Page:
South African growers drive UK campaign to debunk myths on raisins

South African raisins rebound, ready for major promotional campaign in UK

Produce Business edited news release

South African raisin producers have bounced back in 2024, achieving a total crop size of 95,000 tonnes with outstanding quality, following several challenging years for the industry. 

A combination of adverse weather conditions, global economic uncertainty and increased input costs has put pressure on suppliers, resulting in a reduced crop of 60,231 tonnes in 2023. 

The crop this year has provided some of the best quality and widest variety of raisins yet seen after South Africa’s vineyards enjoyed optimal climate patterns in recent months, with well-distributed rainfall and ample sunlight providing ideal conditions for grape cultivation. A crop of 100,000 tonnes is set to become the norm for this quality orientated origin. 

“Customers can look forward to excellent-quality South African raisins this year,” said Ferdie Botha, CEO of Raisins SA. “They are bursting with flavour and natural goodness, and as they are packed full of nutrients such as fibre, iron, calcium and antioxidants, they are perfect for New Year health diets. We are excited to work closely with customers and bring new consumers into the category.”

Industry body Raisins SA is gearing up for a wide-ranging PR campaign in the UK over the coming months. In 2023, the focus was on trade relations, including advertising in business publications, as well as high-level meetings with retailers. This was backed by Facebook and Instagram messaging spotlighting South African raisins’ key selling points, and industry updates on LinkedIn.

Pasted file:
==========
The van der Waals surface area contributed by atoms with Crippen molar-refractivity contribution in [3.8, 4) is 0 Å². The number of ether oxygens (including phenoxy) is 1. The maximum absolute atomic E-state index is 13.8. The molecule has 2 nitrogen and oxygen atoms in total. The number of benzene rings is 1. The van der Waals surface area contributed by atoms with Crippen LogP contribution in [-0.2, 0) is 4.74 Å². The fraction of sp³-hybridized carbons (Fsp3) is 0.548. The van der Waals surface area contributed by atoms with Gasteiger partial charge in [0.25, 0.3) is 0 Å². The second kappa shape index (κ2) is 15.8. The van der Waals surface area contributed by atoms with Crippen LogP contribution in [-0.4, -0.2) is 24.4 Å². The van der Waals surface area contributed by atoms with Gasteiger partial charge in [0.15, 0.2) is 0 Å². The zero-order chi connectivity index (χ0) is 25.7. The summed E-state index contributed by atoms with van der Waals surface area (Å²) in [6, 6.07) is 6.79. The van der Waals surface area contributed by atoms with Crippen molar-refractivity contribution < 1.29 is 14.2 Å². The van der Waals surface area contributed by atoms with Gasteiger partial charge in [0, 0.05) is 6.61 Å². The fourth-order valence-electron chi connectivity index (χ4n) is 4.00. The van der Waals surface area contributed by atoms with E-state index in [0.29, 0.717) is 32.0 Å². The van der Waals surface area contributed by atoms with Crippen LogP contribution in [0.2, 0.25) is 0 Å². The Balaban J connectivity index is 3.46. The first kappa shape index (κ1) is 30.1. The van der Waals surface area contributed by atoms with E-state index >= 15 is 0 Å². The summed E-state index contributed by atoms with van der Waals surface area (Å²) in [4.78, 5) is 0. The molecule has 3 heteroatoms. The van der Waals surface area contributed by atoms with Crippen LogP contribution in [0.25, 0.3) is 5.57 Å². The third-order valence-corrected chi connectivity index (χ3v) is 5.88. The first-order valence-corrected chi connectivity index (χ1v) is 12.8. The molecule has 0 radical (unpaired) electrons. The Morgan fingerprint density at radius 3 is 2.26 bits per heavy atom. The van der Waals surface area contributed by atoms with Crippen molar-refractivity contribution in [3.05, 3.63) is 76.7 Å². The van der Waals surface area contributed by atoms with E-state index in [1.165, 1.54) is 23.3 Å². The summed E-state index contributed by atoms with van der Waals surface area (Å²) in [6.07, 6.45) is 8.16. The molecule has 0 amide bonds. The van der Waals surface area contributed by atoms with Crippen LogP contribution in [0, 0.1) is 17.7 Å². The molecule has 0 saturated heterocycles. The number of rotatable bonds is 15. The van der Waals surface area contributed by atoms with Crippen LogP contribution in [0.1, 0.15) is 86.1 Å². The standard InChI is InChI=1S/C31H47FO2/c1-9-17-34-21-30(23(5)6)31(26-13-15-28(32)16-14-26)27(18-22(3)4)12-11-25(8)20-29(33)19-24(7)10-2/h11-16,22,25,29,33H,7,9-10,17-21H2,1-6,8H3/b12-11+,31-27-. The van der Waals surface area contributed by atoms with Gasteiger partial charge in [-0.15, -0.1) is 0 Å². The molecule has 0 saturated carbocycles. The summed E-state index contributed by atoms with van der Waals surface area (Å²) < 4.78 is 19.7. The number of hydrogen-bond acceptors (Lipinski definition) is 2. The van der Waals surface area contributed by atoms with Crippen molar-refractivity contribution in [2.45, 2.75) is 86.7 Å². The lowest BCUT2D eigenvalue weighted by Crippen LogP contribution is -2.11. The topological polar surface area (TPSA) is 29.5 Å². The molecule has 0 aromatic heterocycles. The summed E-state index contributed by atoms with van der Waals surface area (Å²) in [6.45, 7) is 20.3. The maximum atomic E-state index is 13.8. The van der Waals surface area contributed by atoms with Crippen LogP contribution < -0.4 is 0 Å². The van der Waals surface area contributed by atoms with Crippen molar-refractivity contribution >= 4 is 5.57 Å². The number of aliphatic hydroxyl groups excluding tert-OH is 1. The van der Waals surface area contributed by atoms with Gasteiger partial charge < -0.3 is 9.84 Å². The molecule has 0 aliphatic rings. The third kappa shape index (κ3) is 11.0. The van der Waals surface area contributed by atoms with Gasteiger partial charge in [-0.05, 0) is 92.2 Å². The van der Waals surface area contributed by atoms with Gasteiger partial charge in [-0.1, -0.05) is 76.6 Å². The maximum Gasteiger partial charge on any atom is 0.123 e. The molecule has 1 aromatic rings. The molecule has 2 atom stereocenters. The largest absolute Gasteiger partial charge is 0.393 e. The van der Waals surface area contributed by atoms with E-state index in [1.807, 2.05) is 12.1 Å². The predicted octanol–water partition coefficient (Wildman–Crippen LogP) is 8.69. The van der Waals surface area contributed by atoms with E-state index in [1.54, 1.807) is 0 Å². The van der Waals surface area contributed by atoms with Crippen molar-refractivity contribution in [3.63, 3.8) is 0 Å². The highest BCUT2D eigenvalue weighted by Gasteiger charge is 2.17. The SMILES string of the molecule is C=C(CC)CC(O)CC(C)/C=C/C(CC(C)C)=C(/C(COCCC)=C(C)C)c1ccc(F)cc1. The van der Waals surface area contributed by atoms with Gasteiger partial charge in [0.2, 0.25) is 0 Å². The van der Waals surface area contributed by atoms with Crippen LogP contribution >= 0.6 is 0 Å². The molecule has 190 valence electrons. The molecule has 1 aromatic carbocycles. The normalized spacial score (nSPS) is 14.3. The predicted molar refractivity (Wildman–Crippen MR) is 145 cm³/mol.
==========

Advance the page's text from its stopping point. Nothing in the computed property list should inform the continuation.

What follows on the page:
For 2024, there will be an equal focus on both trade and consumer audiences. Activity will include a trip for key buyers and trade journalists to the Orange River region, a retailer road-show in the UK, continued trade media placings in the UK and Germany, and further social media activity targeted at shoppers. 

The goal of the activity will be to showcase the world-class agronomy of South African raisin production, with the hot and dry climate of the Orange River allowing the majority of product to be naturally sundried. With lower pest and disease pressure reducing the need for chemical control, buyers and consumers can be reassured that the raisins contain little to no residues. 

More than 700 growers are committed to responsible business practices spanning human rights, environmental protection, social responsibility and product traceability. 

“We firmly believe that the future prospects for the dried fruit (raisins) category holds significant growth opportunities, especially from a healthy snacking perspective,” Botha said. “The wide application of raisins, being naturally preserved make them the ideal ingredient for healthy convenient product types.”



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